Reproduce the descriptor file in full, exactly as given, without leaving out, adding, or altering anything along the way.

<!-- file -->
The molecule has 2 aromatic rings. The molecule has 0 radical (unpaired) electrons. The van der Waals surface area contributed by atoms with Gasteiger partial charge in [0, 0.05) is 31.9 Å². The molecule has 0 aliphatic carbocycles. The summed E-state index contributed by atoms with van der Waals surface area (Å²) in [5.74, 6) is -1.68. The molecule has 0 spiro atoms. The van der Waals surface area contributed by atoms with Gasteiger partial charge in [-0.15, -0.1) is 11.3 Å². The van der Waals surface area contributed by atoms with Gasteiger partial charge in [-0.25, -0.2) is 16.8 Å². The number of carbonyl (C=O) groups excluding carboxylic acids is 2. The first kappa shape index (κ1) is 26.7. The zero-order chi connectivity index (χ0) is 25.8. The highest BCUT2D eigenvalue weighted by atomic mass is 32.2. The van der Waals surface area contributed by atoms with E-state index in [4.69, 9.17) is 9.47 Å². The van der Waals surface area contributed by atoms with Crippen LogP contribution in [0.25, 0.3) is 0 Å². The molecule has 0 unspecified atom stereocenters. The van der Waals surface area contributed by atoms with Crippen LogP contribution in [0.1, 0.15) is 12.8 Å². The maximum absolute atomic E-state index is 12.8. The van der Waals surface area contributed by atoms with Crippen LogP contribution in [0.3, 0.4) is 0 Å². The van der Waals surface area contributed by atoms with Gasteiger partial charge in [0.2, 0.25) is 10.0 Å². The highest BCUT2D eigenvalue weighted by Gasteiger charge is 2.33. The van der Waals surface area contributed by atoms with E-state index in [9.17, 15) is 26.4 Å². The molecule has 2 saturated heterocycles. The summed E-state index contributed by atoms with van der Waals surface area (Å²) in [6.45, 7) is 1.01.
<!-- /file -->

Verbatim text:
The molecule has 2 aromatic rings. The molecule has 0 radical (unpaired) electrons. The van der Waals surface area contributed by atoms with Gasteiger partial charge in [0, 0.05) is 31.9 Å². The molecule has 0 aliphatic carbocycles. The summed E-state index contributed by atoms with van der Waals surface area (Å²) in [5.74, 6) is -1.68. The molecule has 0 spiro atoms. The van der Waals surface area contributed by atoms with Gasteiger partial charge in [-0.15, -0.1) is 11.3 Å². The van der Waals surface area contributed by atoms with Gasteiger partial charge in [-0.25, -0.2) is 16.8 Å². The number of carbonyl (C=O) groups excluding carboxylic acids is 2. The first kappa shape index (κ1) is 26.7. The zero-order chi connectivity index (χ0) is 25.8. The highest BCUT2D eigenvalue weighted by atomic mass is 32.2. The van der Waals surface area contributed by atoms with E-state index in [4.69, 9.17) is 9.47 Å². The van der Waals surface area contributed by atoms with Crippen LogP contribution in [0.25, 0.3) is 0 Å². The molecule has 0 unspecified atom stereocenters. The van der Waals surface area contributed by atoms with Crippen LogP contribution in [0.1, 0.15) is 12.8 Å². The maximum absolute atomic E-state index is 12.8. The van der Waals surface area contributed by atoms with Crippen LogP contribution in [0.3, 0.4) is 0 Å². The van der Waals surface area contributed by atoms with Gasteiger partial charge in [0.2, 0.25) is 10.0 Å². The highest BCUT2D eigenvalue weighted by Gasteiger charge is 2.33. The van der Waals surface area contributed by atoms with E-state index in [9.17, 15) is 26.4 Å². The molecule has 2 saturated heterocycles. The summed E-state index contributed by atoms with van der Waals surface area (Å²) in [6.45, 7) is 1.01.